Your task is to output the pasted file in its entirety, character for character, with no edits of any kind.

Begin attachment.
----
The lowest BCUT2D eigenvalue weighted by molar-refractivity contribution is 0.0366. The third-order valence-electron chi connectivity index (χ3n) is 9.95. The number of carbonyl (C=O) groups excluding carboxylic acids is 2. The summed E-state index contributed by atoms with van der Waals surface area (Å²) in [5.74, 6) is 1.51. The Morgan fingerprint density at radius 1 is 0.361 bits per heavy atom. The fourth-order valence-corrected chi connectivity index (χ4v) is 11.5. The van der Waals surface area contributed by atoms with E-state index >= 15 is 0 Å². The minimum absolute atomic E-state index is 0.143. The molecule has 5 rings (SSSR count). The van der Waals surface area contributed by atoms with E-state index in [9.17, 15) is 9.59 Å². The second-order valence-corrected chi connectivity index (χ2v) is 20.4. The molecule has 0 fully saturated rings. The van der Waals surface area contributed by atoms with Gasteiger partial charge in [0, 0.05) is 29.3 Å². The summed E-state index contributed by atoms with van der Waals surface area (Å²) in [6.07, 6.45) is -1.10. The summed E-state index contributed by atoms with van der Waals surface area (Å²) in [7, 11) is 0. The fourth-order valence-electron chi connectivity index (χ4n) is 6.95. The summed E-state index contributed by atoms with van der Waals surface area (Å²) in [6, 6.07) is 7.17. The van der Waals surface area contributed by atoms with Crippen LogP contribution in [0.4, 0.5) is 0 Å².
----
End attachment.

The lowest BCUT2D eigenvalue weighted by molar-refractivity contribution is 0.0366. The third-order valence-electron chi connectivity index (χ3n) is 9.95. The number of carbonyl (C=O) groups excluding carboxylic acids is 2. The summed E-state index contributed by atoms with van der Waals surface area (Å²) in [5.74, 6) is 1.51. The Morgan fingerprint density at radius 1 is 0.361 bits per heavy atom. The fourth-order valence-corrected chi connectivity index (χ4v) is 11.5. The van der Waals surface area contributed by atoms with E-state index >= 15 is 0 Å². The minimum absolute atomic E-state index is 0.143. The molecule has 5 rings (SSSR count). The van der Waals surface area contributed by atoms with E-state index in [9.17, 15) is 9.59 Å². The second-order valence-corrected chi connectivity index (χ2v) is 20.4. The molecule has 0 fully saturated rings. The van der Waals surface area contributed by atoms with Gasteiger partial charge in [0, 0.05) is 29.3 Å². The summed E-state index contributed by atoms with van der Waals surface area (Å²) in [6.07, 6.45) is -1.10. The summed E-state index contributed by atoms with van der Waals surface area (Å²) in [7, 11) is 0. The fourth-order valence-electron chi connectivity index (χ4n) is 6.95. The summed E-state index contributed by atoms with van der Waals surface area (Å²) in [6, 6.07) is 7.17. The van der Waals surface area contributed by atoms with Crippen LogP contribution in [0.4, 0.5) is 0 Å².